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Since Guiainfantil.com we want to give you some useful tips for talk to children about their private body parts, That is to say, about the genitals, and it is still difficult for us to call things by their name, perhaps due to the education we have received or, rather, to the lack of education that we have had around issues such as genitals, desire or sexuality.
In everything related to education of our sons and daughters We always try to go ahead, move forward, anticipate, but when the issue touches sexuality in some way, we behave in a totally different way.
The question we ask ourselves today is: How do we treat the genitals when naming them to our children? To this question, the vast majority of people would answer: "The best thing is to normalize", but this answer is a trap in itself, because what is normal? It is important that we answer this question before proceeding!
The term normal is totally subjective and as such the answer to the initial question is totally subjective as well. The best thing is to give the information we want to give in a way that makes us feel comfortable; if not, it will generate a "strange" environment and it will give us a hard time. We are going to try to answer some of the most common questions around this topic:
How do I name the genitals?
In adult language there are many colloquial words to refer to the genitals. This extensive vocabulary is multiplied if our interlocutor is a boy or a girl, all not to say vulva and penis.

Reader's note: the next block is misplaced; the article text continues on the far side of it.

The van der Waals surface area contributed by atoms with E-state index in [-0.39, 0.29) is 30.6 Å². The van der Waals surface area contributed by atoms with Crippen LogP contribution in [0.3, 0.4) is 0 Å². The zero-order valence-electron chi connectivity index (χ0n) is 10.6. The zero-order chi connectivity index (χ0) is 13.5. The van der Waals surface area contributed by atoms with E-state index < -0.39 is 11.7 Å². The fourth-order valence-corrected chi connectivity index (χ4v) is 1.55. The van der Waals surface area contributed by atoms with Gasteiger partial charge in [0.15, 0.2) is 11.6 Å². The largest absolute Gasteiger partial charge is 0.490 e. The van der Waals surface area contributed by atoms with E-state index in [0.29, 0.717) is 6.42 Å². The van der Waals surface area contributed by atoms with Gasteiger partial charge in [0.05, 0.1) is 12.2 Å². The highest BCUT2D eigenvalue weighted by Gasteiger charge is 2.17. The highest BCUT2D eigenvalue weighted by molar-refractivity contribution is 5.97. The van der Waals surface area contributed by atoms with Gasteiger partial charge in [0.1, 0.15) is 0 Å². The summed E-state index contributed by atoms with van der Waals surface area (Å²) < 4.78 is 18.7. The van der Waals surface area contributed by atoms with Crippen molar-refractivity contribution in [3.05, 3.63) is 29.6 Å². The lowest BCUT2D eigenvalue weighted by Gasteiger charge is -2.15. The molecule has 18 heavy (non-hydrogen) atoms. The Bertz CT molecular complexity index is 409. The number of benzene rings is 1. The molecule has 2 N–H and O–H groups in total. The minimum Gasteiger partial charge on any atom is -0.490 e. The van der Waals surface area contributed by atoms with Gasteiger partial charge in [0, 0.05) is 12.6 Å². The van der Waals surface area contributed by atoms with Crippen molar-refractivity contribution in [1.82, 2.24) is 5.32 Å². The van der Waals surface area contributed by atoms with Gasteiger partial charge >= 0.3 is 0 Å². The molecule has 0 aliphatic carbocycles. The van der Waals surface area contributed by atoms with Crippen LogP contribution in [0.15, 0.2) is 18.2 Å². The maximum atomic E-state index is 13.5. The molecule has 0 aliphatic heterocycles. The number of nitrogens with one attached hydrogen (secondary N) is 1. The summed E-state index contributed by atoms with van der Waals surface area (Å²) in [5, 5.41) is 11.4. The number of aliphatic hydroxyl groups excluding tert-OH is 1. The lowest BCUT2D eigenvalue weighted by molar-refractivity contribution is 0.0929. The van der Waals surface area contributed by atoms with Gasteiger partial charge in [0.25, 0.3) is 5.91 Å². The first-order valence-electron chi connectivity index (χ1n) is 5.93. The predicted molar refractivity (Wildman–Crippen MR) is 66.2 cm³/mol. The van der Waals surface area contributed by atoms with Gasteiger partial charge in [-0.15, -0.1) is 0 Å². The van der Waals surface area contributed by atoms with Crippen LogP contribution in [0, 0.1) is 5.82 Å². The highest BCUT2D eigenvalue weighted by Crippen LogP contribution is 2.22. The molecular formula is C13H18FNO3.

Why don't we call things by their name?
Possibly out of shame, for fear of generating some kind of trauma or that "our sons and daughters are not prepared." Ready for what? Do we think so much about the fact that they are prepared for other day-to-day learning? Possibly not, because this actually reflects our insecurities, not those of our sons and daughters ...
A vulva is a vulva and a penis is a penis. Possibly the sooner we start calling things by name, the sooner we will start to relax on this topic.
But it is also important to make clear that if saying vulva or penis makes you feel some discomfort, nothing happens to start using infantilized words. When we feel more comfortable, we can start calling things by name, just as we do, for example, with a dog.
Many moms and dads say "wow" at first and with the passage of time they naturally substitute dog for it without causing a lexical problem for their sons and daughters.
Is it necessary to show my genitals to see what they are like?
It is not necessary to teach the genitals if we are not comfortable, but we will not cause any trauma to our sons and daughters if we teach them. The key is the same as in the previous question: we must do what makes us feel comfortable.
Returning to the example of the dog, I can tell my son or daughter "look at a dog" when we see him on the street or show him a picture of a dog and say "this is a dog." In both ways you will learn what a dog is.
The same thing happens with the genitals. If I feel comfortable taking a bath with my children, we can take the moment to name the different parts of the body. We can do the same while we bathe them or through photographs or drawings if the idea of the bath bothers us.
These are some ideas for those parents who want to start talking with their sons and daughters about their most intimate parts of the body. And, remember, that the most important thing is to do it in the way that you feel most comfortable in order to generate a climate of communication and trust with your sons and daughters.
You can read more articles similar to How to talk to children about their private body parts, in the category of Sexuality on site.